State Nationals MPs Thomas George and Chris Gulaptis were on the list, as were Stuart George and Peter Henderson from Metgasco, a representative of ERM (a major Metgasco shareholder), the head of Geoscience Australia (a body that advises minisers), Richmond Valley Council GM John Walker, the head of Richmond Valley Water Users Group, NORCO chair Greg McNamara, Leigh Sherman (a dairy farmer from Goolmangar) and a Bentley landholder Peter Graham. Also attending were Tourism operator and Marine Biologist Wendy Craig Duncan and Ian Gaillard.

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  1. Lock the Gate does not represent everybody in the anti-csg campaign. Indeed for many of us Lock the Gate is part of the problem. Just be sure to understand negotiations held with Lock the Gate will have no bearing on those of us who are opposed to Drew Hutton and the Greens.

  2. “science is evidentially based” – I assume this means the science is based on evidence not conjecture. So when we have the evidence that CSG mining is harmful then Lock The Gate have a case to request it’s termination. I agree with this situation. Do they have such evidence that is scientifically sound? If so I trust they will present it for analysis.

  3. Lock The Gate is not a problem for the 95% + of Northern Rivers residents who have declared their communities Gasfield Free.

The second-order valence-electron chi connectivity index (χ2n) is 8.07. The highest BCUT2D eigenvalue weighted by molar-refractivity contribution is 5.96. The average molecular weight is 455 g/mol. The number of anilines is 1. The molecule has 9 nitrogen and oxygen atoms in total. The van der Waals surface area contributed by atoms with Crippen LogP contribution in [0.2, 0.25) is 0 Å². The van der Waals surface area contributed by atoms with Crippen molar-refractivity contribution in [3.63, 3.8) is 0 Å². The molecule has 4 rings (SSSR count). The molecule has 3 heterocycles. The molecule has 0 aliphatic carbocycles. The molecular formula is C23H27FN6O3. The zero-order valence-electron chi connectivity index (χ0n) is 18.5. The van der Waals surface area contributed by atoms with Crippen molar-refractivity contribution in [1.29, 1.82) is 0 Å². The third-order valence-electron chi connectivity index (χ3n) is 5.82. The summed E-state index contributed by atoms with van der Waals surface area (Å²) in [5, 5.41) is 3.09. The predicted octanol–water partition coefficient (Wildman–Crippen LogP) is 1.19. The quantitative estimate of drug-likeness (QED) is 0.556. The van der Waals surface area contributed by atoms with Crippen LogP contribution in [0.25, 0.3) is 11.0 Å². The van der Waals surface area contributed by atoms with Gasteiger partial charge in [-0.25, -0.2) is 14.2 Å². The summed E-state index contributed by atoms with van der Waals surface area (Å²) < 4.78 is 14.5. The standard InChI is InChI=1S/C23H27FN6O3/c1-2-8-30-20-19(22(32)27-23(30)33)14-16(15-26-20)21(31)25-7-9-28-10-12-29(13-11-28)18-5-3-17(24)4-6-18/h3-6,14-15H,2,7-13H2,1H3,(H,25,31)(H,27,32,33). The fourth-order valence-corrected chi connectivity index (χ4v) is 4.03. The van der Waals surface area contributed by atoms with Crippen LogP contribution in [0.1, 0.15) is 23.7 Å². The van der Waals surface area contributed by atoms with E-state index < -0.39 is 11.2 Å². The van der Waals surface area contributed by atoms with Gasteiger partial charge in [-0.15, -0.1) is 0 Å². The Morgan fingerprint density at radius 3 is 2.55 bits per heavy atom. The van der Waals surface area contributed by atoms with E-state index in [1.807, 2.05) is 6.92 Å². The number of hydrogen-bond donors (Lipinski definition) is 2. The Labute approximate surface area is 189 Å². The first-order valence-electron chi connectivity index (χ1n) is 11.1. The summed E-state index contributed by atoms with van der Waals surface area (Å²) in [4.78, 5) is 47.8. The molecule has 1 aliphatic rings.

This broad-based community organisation is also not a problem for many members/supporters of various political parties, including the Nats and ALP. I am sure there are members/supporters of the Libs and Greens involved – but I would not know for sure because I have never asked them. The Lock The Gate movement is broader than single party political allegiance. It crosses political boundaries like no other movement in this recent times.

    The issues involved in the campaign against the rapid (and rabid) expansion of Unconventional Gas (including CSG) and Coal go to the heart of what it means to live in a rural community. We value the long term health of our land, our water, our children and our community more than we value the transient (and disputed) benefits of an exploitative and industrialised commercial activity that feeds its profits overseas and carries with it massive risks to all the things we value.

    I suggest to Mr Henderson that he venture beyond his entrenched political horizons and talk to a range of people in his local community who are involved and active in the Lock The Gate Alliance campaign. I am sure he will get a surprise.

  4. So Graeme you are a fan of fracking I take it? Perhaps if you care enough to educate yourself about the horrific environmental impacts of CSG instead of believing the industry spin you will realise that LTG and the Greens are not ‘part of the problem’ but indeed part of the solution. I would say that the problem is greed on the part of CSG companies and ignorance on the part of landholders who fail to look objectively at the issue. Our children’s future depends on each one of us doing whatever we can to stop destructive mining and instead learning to live in harmony with nature.

  5. How will future generations judge the present when they have to cope with the repercussions of the absolute stupidity of CSG drilling and excessive coal production?

    To those that do not treasure our water, arable land, flora, fauna, oceans reefs etc. you are leaving this Country and Planet a miserable legacy. Look beyond your greed.